I’ve been so caught up in April being National Poetry Month that I almost missed the fact that it’s also National Autism Awareness Month. Strangely enough, I actually read two books this month told from the perspective of a character with Asperger’s syndrome– The Rosie Project by Graeme Simsion, which is a romantic comedy for adults, and The London Eye Mystery by Siobhan Dowd, which is a young adult novel. I really enjoyed them. The Rosie Project is an extremely entertaining novel with dozens of laugh-out-loud moments, and The London Eye Mystery has compelling characters, realistic drama, and (most surprising to me) is also a very good mystery. I recommend them both.
While it is somewhat ironic that I happened to pick up these two titles during the month of April, it is no coincidence that I chose to read books about characters facing the challenges of Asperger’s. I have been drawn to stories that tackle this subject for years now, ever since I began meeting people on the autism spectrum in my classroom.
During my last eight years of teaching seventh grade English, I taught a dozen or so students who had been diagnosed with autism or Asperger’s, or who were undiagnosed but showed symptoms of the syndrome. I also interacted with several more students who were not in my classroom but who attended my school. The middle school where I taught was excellent at providing the support these students needed while also making sure they received the respect they deserved from adults and peers alike. I was proud to work there.
Working with students who faced these challenges inspired me to learn more and, since I prefer fiction over nonfiction, I looked to novels to give me glimpses inside lives of people with autism and their families. I read: Rules by Cynthia Lord, Al Capone Does My Shirts by Gennifer Choldenko, Mockingbird by Kathryn Erskine, and Anything But Typical by Nora Raleigh Baskin. This month, I added the two new titles to my list. I enjoyed all of these books, but my favorite was Anything But Typical. It provided, for me, the best insights into the minds of my former students. My full review of the book is below.
One more thing: Even though the books I’ve listed above have been well-received and, in some cases, have won awards, you will still find reviews criticizing them for portraying too unrealistic or too limited an image of people on the autism spectrum. I am not trying to disagree with those readers. These books are fiction, and I don’t believe that a book exists (fiction or nonfiction) that can truly teach me what it’s like to have autism. And even if it does exist, it would only show me one person’s perspective. Every person with autism is unique. Despite the collective label, despite the similar symptoms and behaviors, no two people are alike. Period.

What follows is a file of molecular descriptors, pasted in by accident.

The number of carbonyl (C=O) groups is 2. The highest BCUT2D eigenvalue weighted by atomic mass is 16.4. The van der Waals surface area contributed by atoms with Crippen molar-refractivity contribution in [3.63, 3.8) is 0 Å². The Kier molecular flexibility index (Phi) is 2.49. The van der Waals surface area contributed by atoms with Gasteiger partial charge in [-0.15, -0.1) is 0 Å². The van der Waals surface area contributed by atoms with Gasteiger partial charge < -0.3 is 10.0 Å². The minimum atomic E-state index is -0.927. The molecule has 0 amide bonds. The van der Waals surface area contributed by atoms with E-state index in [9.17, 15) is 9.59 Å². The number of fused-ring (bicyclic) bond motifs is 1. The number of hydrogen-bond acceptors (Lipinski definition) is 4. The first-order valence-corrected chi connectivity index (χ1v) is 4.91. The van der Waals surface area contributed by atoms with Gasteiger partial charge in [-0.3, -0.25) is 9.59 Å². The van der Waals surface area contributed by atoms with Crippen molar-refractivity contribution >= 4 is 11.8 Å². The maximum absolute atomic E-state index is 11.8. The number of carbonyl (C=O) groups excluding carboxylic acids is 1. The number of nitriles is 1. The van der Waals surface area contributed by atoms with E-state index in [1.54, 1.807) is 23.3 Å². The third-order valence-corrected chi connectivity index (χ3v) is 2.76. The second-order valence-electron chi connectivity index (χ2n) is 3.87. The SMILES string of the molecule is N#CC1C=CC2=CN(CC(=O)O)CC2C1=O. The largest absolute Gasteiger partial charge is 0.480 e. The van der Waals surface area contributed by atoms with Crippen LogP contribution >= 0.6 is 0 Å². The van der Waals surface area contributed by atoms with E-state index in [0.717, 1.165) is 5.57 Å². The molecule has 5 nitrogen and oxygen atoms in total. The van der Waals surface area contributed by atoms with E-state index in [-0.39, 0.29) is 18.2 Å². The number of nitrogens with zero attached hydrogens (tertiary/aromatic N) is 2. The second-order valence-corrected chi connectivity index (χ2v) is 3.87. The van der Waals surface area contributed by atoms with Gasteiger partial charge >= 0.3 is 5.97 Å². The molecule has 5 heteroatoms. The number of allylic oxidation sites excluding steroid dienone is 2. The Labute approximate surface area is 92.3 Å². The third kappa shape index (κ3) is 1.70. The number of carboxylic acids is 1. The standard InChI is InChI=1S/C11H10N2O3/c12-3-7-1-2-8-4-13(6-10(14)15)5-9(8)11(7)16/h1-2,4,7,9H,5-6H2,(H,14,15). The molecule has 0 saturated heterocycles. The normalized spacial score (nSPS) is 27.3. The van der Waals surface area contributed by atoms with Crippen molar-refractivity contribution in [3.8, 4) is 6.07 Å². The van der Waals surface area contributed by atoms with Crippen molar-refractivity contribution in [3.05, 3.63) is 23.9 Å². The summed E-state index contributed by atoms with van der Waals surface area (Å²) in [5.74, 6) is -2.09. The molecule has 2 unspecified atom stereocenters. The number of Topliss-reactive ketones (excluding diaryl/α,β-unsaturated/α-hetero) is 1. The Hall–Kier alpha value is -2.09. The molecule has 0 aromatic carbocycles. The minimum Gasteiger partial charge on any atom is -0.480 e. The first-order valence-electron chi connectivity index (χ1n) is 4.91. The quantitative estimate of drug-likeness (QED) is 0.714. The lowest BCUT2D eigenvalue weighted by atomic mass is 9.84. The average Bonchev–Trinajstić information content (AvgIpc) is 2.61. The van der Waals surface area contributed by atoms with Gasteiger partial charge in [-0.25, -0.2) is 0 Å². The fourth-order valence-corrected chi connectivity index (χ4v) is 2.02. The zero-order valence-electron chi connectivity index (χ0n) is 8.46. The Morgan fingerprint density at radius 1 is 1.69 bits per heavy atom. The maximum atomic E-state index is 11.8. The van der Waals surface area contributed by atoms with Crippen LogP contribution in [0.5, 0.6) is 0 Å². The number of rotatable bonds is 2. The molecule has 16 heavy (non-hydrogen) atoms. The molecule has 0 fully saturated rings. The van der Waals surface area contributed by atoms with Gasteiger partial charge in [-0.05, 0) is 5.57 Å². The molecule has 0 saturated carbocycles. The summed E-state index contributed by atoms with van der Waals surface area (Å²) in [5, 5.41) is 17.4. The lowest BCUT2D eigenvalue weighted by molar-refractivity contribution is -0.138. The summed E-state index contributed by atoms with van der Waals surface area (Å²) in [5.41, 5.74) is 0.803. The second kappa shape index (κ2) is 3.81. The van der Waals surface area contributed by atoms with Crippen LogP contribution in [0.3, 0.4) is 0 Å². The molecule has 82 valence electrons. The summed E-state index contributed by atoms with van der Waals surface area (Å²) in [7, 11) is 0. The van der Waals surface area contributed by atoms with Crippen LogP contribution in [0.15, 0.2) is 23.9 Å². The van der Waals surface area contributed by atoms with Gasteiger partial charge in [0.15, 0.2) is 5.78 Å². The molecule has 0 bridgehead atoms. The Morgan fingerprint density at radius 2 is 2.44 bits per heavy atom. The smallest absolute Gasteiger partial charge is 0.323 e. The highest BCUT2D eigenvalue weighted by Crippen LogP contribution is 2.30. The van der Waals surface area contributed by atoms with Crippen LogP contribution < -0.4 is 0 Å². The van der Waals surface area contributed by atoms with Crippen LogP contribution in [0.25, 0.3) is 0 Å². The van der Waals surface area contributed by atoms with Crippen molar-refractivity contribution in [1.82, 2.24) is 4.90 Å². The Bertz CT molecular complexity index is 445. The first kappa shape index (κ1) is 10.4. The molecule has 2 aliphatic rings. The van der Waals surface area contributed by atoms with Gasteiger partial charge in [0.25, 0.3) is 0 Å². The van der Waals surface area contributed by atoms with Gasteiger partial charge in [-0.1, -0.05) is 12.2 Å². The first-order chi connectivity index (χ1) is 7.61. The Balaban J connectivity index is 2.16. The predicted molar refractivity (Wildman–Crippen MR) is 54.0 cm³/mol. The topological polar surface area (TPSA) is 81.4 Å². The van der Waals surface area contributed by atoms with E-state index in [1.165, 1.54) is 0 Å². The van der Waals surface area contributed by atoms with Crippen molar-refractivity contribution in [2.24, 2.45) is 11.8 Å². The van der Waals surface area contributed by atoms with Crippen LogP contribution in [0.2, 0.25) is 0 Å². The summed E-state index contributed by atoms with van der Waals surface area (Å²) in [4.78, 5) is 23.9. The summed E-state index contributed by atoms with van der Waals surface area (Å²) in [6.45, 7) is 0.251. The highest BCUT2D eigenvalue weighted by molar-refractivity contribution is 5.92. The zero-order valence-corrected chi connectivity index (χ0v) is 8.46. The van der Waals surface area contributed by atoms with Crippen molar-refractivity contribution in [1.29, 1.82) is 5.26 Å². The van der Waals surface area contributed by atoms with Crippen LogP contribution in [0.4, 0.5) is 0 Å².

If you’re interested in learning more about autism and Asperger’s syndrome, I suggest you head over to Autism Speaks after reading this book review.
Anything But Typical is told from the first person perspective of Jason Blake, a twelve-year-old boy with autism and (therefore) a whole lot of acronyms to deal with, from IEP to NLD to PDD-NOS. Jason perceives the world very differently from NTs (neurotypicals) and his preference for silence over unnecessary talk and the way he avoids looking at faces (because trying to decipher them is distracting) can be frustrating for those around him, even (especially) those closest to him. Jason’s outlet, the place where he can express himself and show his creativity, is writing. He even makes friends with a girl on the Storyboard site where he posts his fiction stories. But when various coincidences lead him to a convention where he could come face to face with his new friend, Jason’s anxiety increases to new levels. He doesn’t want this girl to see him. He doesn’t want her to know.
This is a great book. It ranks right up there with some of my other favorite YA novels about kids who are different, like Rules by Cynthia Lord and Out of My Mind by Sharon Draper. Anything But Typical is told with touching honesty. As a former middle school teacher, I can say from experience that Baskin’s description of Jason’s behavior in the library when his favorite computer is in use is excellent. And her portrayal of Jason’s misunderstood relationship with his mother is both beautiful and heartbreaking. These few lines from page 68 sum it up for me:
“Isn’t it funny, Jason?” my mother is saying. “Isn’t it funny that when you were really little you wouldn’t wear a belt at all? Isn’t that funny?”
I love my mother so much.
“Remember, Jason?” she is saying. “Remember those leggings?”
We are both remembering the same thing.
“Those leggings?” I repeat what she has said, so she will know this.
“No?” my mother is saying. “You don’t? It’s okay. It was a long time ago. Well, let’s go, shall we?”
The book made me want a second chance at understanding some of my former students with autism and asperger’s syndrome and, more than anything else, it made me want to give their moms a big hug.
My only complaints about this book are minor. There were a few typos that were distracting because at first I was trying to figure out if they were purposeful due to the first person narrator, and I felt that Jeremy, the brother, acted a lot younger than his nine years. But overall I really enjoyed this story and I was very pleased that it did NOT end with Jason writing the book. That ending has been a bit over-done in YA lit and I thought for awhile that was where this novel was heading.